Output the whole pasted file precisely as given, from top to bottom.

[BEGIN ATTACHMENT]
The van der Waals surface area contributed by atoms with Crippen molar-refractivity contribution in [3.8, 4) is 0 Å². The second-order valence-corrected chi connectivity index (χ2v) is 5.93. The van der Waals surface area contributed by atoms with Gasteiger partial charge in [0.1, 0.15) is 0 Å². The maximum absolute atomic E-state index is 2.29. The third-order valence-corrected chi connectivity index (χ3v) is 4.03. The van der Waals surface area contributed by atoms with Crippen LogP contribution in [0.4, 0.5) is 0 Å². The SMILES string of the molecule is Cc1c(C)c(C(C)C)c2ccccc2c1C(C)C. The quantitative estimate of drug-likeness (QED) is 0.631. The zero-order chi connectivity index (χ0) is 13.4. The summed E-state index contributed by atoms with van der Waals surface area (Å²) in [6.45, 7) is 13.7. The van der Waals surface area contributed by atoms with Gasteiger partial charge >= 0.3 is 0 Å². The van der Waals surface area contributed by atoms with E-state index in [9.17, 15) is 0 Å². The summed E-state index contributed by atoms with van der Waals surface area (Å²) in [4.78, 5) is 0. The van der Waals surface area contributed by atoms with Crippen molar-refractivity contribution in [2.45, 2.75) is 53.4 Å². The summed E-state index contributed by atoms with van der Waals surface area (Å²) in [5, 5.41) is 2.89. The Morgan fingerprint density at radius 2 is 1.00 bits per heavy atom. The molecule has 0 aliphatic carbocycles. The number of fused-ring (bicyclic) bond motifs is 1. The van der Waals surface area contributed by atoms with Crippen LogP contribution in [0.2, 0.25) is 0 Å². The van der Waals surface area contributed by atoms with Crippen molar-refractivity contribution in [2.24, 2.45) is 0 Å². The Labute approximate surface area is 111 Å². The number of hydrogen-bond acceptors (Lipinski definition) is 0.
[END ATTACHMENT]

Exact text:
The van der Waals surface area contributed by atoms with Crippen molar-refractivity contribution in [3.8, 4) is 0 Å². The second-order valence-corrected chi connectivity index (χ2v) is 5.93. The van der Waals surface area contributed by atoms with Gasteiger partial charge in [0.1, 0.15) is 0 Å². The maximum absolute atomic E-state index is 2.29. The third-order valence-corrected chi connectivity index (χ3v) is 4.03. The van der Waals surface area contributed by atoms with Crippen LogP contribution in [0.4, 0.5) is 0 Å². The SMILES string of the molecule is Cc1c(C)c(C(C)C)c2ccccc2c1C(C)C. The quantitative estimate of drug-likeness (QED) is 0.631. The zero-order chi connectivity index (χ0) is 13.4. The summed E-state index contributed by atoms with van der Waals surface area (Å²) in [6.45, 7) is 13.7. The van der Waals surface area contributed by atoms with Gasteiger partial charge >= 0.3 is 0 Å². The van der Waals surface area contributed by atoms with E-state index in [9.17, 15) is 0 Å². The summed E-state index contributed by atoms with van der Waals surface area (Å²) in [4.78, 5) is 0. The van der Waals surface area contributed by atoms with Crippen molar-refractivity contribution in [2.45, 2.75) is 53.4 Å². The summed E-state index contributed by atoms with van der Waals surface area (Å²) in [5, 5.41) is 2.89. The Morgan fingerprint density at radius 2 is 1.00 bits per heavy atom. The molecule has 0 aliphatic carbocycles. The number of fused-ring (bicyclic) bond motifs is 1. The van der Waals surface area contributed by atoms with Crippen LogP contribution in [0.2, 0.25) is 0 Å². The van der Waals surface area contributed by atoms with Crippen molar-refractivity contribution in [2.24, 2.45) is 0 Å². The Labute approximate surface area is 111 Å². The number of hydrogen-bond acceptors (Lipinski definition) is 0.